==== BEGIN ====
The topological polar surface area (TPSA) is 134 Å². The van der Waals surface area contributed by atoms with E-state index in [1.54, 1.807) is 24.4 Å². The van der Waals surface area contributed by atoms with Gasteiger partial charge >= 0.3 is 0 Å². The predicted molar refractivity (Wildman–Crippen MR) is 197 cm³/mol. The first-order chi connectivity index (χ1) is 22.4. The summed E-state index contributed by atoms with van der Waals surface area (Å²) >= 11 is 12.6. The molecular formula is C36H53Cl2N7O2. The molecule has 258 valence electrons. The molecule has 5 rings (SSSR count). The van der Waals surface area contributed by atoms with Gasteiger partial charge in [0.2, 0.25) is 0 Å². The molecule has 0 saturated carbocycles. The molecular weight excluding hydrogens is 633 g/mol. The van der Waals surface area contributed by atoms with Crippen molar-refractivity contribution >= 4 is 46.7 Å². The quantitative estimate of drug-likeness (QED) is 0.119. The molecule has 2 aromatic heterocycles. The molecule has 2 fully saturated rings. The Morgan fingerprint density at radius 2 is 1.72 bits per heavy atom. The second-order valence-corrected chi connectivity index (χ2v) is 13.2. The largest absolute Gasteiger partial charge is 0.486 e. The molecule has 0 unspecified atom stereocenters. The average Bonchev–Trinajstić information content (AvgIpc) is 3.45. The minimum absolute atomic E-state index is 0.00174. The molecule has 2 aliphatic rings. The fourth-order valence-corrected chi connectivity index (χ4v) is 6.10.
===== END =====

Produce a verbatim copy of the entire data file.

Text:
The topological polar surface area (TPSA) is 134 Å². The van der Waals surface area contributed by atoms with E-state index in [1.54, 1.807) is 24.4 Å². The van der Waals surface area contributed by atoms with Gasteiger partial charge >= 0.3 is 0 Å². The predicted molar refractivity (Wildman–Crippen MR) is 197 cm³/mol. The first-order chi connectivity index (χ1) is 22.4. The summed E-state index contributed by atoms with van der Waals surface area (Å²) >= 11 is 12.6. The molecular formula is C36H53Cl2N7O2. The molecule has 258 valence electrons. The molecule has 5 rings (SSSR count). The van der Waals surface area contributed by atoms with Gasteiger partial charge in [0.2, 0.25) is 0 Å². The molecule has 0 saturated carbocycles. The molecular weight excluding hydrogens is 633 g/mol. The van der Waals surface area contributed by atoms with Crippen molar-refractivity contribution >= 4 is 46.7 Å². The quantitative estimate of drug-likeness (QED) is 0.119. The molecule has 2 aromatic heterocycles. The molecule has 2 fully saturated rings. The Morgan fingerprint density at radius 2 is 1.72 bits per heavy atom. The second-order valence-corrected chi connectivity index (χ2v) is 13.2. The largest absolute Gasteiger partial charge is 0.486 e. The molecule has 0 unspecified atom stereocenters. The average Bonchev–Trinajstić information content (AvgIpc) is 3.45. The minimum absolute atomic E-state index is 0.00174. The molecule has 2 aliphatic rings. The fourth-order valence-corrected chi connectivity index (χ4v) is 6.10.